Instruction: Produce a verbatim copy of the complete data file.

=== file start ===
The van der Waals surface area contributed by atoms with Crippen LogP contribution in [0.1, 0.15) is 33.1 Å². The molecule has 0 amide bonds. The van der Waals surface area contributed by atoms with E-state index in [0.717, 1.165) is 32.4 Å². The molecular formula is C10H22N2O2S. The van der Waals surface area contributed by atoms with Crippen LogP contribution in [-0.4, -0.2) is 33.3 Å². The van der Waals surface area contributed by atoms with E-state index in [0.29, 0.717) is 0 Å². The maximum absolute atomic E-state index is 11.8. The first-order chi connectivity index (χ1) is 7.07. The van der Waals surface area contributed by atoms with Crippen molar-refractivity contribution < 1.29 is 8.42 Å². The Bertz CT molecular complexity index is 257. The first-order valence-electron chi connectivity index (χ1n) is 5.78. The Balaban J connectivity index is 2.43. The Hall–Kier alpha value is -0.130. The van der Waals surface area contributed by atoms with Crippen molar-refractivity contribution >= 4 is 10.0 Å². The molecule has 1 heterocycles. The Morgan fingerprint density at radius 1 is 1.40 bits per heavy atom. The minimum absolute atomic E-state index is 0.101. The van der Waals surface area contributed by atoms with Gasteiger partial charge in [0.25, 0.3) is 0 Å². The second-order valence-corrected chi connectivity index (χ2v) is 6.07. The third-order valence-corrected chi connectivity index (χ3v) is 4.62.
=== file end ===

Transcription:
The van der Waals surface area contributed by atoms with Crippen LogP contribution in [0.1, 0.15) is 33.1 Å². The molecule has 0 amide bonds. The van der Waals surface area contributed by atoms with E-state index in [0.717, 1.165) is 32.4 Å². The molecular formula is C10H22N2O2S. The van der Waals surface area contributed by atoms with Crippen LogP contribution in [-0.4, -0.2) is 33.3 Å². The van der Waals surface area contributed by atoms with E-state index in [0.29, 0.717) is 0 Å². The maximum absolute atomic E-state index is 11.8. The first-order chi connectivity index (χ1) is 7.07. The van der Waals surface area contributed by atoms with Crippen molar-refractivity contribution < 1.29 is 8.42 Å². The Bertz CT molecular complexity index is 257. The first-order valence-electron chi connectivity index (χ1n) is 5.78. The Balaban J connectivity index is 2.43. The Hall–Kier alpha value is -0.130. The van der Waals surface area contributed by atoms with Crippen molar-refractivity contribution >= 4 is 10.0 Å². The molecule has 1 heterocycles. The Morgan fingerprint density at radius 1 is 1.40 bits per heavy atom. The minimum absolute atomic E-state index is 0.101. The van der Waals surface area contributed by atoms with Gasteiger partial charge in [0.25, 0.3) is 0 Å². The second-order valence-corrected chi connectivity index (χ2v) is 6.07. The third-order valence-corrected chi connectivity index (χ3v) is 4.62.